Early Saturday afternoon, after Strzok’s texts were cited in published reports by The New York Times and The Washington Post – and Fox News had followed up with inquiries about the department’s refusal to make Strzok available to House investigators – the Justice Department contacted the office of House Speaker Paul Ryan to establish a date for Strzok’s appearance before House Intelligence Committee staff, along with two other witnesses long sought by the Nunes team.
In addition, Rosenstein is set to testify before the House Judiciary Committee on Dec. 13.
The Justice Department maintains that it has been very responsive to the House panel's demands, including private briefings for panel staff by senior DOJ and FBI personnel and the production of several hundred pages of classified materials available in a secure reading room at DOJ headquarters on Oct. 31.
But Nunes voiced skepticism on Saturday.
“The FBI and Department of Justice have failed to sufficiently cooperate with the Committee’s August 24 subpoena, and have specifically refused repeated demands from the House Intelligence Committee for an explanation of Pete Strzok’s dismissal from the Mueller probe,” Nunes said in a statement on Saturday.
He said that after the Strzok texts were revealed, the DOJ expressed a “sudden willingness to comply with some of the Committee’s long-standing demands” but added: “This attempted 11th-hour accommodation is neither credible nor believable, and in fact is yet another example of the DOJ’s disingenuousness and obstruction.”
Federal officials told Fox News the requested records include “highly sensitive raw intelligence,” so sensitive that officials from foreign governments have emphasized to the U.S. the “potential danger and chilling effect” it could place on foreign intelligence sources.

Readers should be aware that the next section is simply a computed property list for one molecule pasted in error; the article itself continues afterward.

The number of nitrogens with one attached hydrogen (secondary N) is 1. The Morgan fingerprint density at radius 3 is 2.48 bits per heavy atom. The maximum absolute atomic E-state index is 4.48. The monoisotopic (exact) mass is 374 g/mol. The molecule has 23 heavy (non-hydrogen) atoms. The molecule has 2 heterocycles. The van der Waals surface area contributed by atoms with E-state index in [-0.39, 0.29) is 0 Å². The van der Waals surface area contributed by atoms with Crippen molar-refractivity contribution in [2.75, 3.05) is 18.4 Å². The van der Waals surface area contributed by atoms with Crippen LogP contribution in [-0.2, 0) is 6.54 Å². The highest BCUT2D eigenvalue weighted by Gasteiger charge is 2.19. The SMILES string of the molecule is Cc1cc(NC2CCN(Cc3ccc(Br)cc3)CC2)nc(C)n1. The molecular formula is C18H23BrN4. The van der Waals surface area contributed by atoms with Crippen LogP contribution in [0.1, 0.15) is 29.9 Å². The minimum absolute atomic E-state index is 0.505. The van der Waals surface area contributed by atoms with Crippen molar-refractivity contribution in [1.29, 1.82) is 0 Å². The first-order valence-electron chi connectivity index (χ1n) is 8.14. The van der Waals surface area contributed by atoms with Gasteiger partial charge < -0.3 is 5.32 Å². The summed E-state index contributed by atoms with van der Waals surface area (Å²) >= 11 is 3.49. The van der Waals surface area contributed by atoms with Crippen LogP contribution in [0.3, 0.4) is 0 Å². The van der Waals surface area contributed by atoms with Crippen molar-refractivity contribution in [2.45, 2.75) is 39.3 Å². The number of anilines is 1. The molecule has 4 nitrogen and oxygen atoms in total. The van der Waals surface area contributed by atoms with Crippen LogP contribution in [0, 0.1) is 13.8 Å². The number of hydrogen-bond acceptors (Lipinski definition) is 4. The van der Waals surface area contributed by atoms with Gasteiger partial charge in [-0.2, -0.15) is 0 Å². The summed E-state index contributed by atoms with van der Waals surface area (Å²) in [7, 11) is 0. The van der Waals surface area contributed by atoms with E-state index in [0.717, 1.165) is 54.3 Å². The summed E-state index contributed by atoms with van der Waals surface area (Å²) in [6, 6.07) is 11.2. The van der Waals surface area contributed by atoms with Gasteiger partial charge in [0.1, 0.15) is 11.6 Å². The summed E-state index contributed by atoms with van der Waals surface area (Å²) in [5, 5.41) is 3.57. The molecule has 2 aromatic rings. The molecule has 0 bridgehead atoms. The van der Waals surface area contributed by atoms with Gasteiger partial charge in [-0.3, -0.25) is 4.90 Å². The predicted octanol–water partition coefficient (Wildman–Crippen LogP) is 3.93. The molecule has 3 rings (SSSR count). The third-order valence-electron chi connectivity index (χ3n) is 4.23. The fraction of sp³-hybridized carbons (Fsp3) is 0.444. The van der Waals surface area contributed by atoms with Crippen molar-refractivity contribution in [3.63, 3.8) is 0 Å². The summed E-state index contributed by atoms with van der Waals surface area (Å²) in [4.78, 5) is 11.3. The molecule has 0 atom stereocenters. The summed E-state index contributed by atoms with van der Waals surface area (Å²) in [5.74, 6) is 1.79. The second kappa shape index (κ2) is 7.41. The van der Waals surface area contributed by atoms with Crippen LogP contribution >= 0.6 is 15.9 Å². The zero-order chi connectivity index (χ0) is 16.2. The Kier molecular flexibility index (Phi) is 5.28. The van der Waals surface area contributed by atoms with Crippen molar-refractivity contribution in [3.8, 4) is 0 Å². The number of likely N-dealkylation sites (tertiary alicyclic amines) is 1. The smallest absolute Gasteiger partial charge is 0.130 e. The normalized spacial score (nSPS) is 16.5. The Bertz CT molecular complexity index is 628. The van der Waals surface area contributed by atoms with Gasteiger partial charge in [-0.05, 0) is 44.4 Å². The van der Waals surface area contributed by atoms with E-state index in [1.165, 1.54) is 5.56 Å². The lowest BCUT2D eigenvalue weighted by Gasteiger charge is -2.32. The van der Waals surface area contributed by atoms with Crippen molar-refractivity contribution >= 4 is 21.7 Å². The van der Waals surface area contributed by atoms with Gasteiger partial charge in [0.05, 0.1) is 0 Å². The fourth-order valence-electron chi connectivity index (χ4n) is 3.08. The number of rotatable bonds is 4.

“We disagree with the Chairman's characterization and will continue to work with congressional committees to provide the information they request consistent with our national security responsibilities,” Justice Department spokeswoman Sarah Isgur Flores said in a statement on Sunday. “The Department has already provided members of HPSCI and House leadership with several hundred pages of classified documents and multiple briefings—including for example clear answers as to whether any FBI payments were made to a source in question related to the dossier—and has more recently cleared key witnesses” to testify.
Fox News has learned that Strzok also oversaw the bureau’s interviews with ousted National Security Advisor Michael Flynn – who pleaded guilty Friday to lying to FBI investigators in the Russia probe.
Further, DOJ officials confirmed to Fox News that the department's Office of Inspector General is reviewing the role Strzok played in the Hillary Clinton email investigation.
Amid the tensions with Capitol Hill as well as the Trump White House, Wray on Monday sent an internal email to FBI employees saying he is “inspired” by their professionalism and honored to represent them.
Fox News’ Jake Gibson, James Rosen, Judson Berger and Catherine Herridge contributed to this report.